Corruption stirs the pot in mayoral debate
Candidates unanimous in panning PQ’s Charter of Values
By Neale McDevitt
Tuesday evening, Montreal’s four mayoral hopefuls squared off in an English-language debate hosted by McGill and CBC. The hour-long faceoff at Tanna Schulich Hall was a more lively affair than its earlier French-language counterpart, probably because the format allowed for some one-on-one exchanges between candidates.
“Old habits are hard to break and old parties, despite their best efforts, don’t reinvent themselves overnight,” said Mélanie Joly in her opening remarks, clearly referencing the well-documented corruption at City Hall. The youngest candidate, and leader of the Vrai changement pour Montréal party, presented herself as being best positioned to bring change and transparency to municipal government.
But later in the debate, as Joly outlined her plans for an extensive bus rapid transit system, Projet Montréal candidate Richard Bergeron told her that, while she may be new to municipal politics, she talks the talk of a veteran. “Madame Joly, you have only been in politics for a few months and you are already using tactics of an old politician like Mr. [Denis] Coderre, saying ‘don’t be ideological, be pragmatic,’” Bergeron said. “You learn very fast.”
Sticking with the theme of corruption, Marcel Côté emphasized that his extensive business background has given him the experience needed to turn the tide on City Hall scandals. “Corruption has taken hold in Montreal because Montreal is badly managed,” he said in his opening remarks.
Highlighting his managerial experience was a familiar theme for Côté throughout the debate. When asked what was needed to revitalize the City’s economy, the Coalition Montréal leader said, “I’ve invested in quite a few businesses in Montreal. What they want is the mayor to properly run City Hall. They can do the rest. Montreal has the highest business tax in Canada.”
In her rejoinder, Joly told Côté, “It’s great you’ve made the analysis that taxes are too high, but we need solutions, not analysis.”
Coderre, leader of Équipe Denis Coderre pour Montréal, and leading in opinion polls thus far, said his 16 years in politics as Liberal Member of Parliament for the Montreal riding of Bourassa makes him the right person to lead the City. “[I’m the person] who’s got leadership, who’s got credentials, who’s got a tremendous team,” he said.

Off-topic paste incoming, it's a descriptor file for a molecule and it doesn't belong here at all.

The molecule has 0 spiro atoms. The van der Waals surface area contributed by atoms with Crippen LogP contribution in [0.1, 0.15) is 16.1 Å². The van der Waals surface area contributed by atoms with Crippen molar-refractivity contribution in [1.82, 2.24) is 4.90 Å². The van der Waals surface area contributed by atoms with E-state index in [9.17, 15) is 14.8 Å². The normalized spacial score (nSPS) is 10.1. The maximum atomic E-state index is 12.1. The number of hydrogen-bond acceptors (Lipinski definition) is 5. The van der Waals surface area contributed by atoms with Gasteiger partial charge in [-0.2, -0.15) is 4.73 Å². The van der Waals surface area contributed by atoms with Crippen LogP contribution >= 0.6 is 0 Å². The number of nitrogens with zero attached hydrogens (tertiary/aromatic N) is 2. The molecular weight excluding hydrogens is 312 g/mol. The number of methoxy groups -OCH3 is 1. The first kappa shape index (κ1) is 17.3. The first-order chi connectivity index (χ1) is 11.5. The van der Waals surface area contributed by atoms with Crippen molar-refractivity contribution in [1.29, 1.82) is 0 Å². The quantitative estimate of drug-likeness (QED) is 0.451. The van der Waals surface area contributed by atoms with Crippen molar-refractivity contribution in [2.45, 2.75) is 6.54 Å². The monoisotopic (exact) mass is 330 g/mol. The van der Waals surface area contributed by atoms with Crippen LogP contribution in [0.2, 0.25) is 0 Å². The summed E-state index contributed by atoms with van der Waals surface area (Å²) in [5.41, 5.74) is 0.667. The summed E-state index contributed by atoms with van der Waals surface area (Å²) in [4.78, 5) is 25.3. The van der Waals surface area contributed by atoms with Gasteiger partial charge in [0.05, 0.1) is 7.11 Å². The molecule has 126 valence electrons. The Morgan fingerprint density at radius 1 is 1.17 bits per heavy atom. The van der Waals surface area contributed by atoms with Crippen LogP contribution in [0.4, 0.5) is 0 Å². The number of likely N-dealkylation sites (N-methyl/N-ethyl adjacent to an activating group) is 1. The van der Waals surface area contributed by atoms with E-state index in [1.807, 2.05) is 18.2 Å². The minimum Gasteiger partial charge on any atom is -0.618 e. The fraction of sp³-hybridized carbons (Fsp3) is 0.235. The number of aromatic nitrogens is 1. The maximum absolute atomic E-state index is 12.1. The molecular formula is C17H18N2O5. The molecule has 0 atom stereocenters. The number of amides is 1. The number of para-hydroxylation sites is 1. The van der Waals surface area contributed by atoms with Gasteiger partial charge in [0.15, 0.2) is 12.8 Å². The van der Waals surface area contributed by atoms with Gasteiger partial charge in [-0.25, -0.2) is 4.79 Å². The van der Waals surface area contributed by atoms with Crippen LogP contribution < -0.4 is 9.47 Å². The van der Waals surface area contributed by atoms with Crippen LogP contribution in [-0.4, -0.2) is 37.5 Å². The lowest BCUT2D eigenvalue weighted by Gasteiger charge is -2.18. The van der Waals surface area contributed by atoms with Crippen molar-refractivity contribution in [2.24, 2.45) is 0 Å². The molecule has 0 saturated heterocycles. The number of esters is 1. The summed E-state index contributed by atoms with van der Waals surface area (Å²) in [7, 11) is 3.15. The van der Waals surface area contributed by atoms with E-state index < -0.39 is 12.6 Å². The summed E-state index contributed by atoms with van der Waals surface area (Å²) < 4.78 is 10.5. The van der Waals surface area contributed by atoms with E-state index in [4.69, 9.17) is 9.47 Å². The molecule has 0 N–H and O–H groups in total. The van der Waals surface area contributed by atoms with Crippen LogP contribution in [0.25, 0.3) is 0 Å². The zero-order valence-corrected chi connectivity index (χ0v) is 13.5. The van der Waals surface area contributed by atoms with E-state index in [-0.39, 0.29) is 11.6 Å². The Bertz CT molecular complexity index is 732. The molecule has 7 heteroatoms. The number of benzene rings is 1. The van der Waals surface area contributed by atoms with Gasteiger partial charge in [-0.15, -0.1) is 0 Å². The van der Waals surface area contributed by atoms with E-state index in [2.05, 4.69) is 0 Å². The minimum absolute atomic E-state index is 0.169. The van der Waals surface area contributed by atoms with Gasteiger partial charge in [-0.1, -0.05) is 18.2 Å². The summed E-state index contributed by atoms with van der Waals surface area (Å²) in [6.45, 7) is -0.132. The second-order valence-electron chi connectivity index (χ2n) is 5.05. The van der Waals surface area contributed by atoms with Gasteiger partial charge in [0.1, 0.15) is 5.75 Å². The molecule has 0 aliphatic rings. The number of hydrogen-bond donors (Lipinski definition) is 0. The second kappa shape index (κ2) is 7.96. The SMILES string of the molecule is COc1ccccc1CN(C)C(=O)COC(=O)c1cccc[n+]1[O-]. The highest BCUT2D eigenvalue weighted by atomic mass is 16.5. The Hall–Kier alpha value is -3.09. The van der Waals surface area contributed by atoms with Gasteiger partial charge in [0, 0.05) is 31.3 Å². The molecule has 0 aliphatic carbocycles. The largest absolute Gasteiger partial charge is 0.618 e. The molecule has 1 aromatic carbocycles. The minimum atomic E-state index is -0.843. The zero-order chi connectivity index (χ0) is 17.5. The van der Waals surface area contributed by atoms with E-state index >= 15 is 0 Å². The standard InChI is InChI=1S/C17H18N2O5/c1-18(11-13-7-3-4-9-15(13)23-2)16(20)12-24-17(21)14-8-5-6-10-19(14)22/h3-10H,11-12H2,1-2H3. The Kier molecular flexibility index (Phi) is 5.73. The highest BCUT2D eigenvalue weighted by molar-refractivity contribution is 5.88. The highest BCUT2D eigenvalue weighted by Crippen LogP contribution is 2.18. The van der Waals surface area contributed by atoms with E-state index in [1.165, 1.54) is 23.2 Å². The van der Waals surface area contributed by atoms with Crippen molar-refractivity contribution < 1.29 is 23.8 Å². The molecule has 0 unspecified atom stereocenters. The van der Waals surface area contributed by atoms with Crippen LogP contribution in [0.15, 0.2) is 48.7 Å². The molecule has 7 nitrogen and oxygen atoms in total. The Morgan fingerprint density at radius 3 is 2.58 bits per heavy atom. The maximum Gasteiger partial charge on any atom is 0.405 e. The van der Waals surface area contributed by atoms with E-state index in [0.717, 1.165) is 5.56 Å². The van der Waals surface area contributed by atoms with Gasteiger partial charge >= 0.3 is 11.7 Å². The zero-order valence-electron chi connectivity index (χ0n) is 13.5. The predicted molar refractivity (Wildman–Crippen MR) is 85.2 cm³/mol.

But, at several points in the debate, Bergeron took Coderre to task for amassing a team that included 25 former members of former mayor Gérald Tremblay’s Union Montréal party – a party that was rocked by scandal in the past year before being dissolved in May.
In one exchange, Bergeron criticized Côté for also having some prominent ex-members of Union Montréal as part of his team, but still took the opportunity to take a shot at Coderre “How can you change the situation with the same people?” he asked Côté, adding “But it’s not as [bad] with you as it is with Mr. Coderre…”
“If a house has a leaky roof, you don’t throw the house down,” said Coderre. “The vast majority of employees and politicians are honest.”
Joly drew laughs when she responded that not only is Montreal’s roof leaking, but so is the foundation.
Although there were some moments of heated argument, the evening was marked by decidedly less rancour than what has often been the norm in recent debates on both sides of the border. For the most part, the candidates respectfully agreed to disagree on some central issues, including, corruption, public transit and the economy.
One issue the candidates did achieve consensus on was the Parti Québécois’s proposed Charter of Values, calling it divisive. “The charter is not a matter of culture. It’s a matter of rights,” said Coderre. “There’s no hierarchy of rights.”
“This is a very divisive fight. We have to be careful not to stoke the fire,” said Côté. “Montreal is always on the losing side of nationalist politics. Let them play their game.”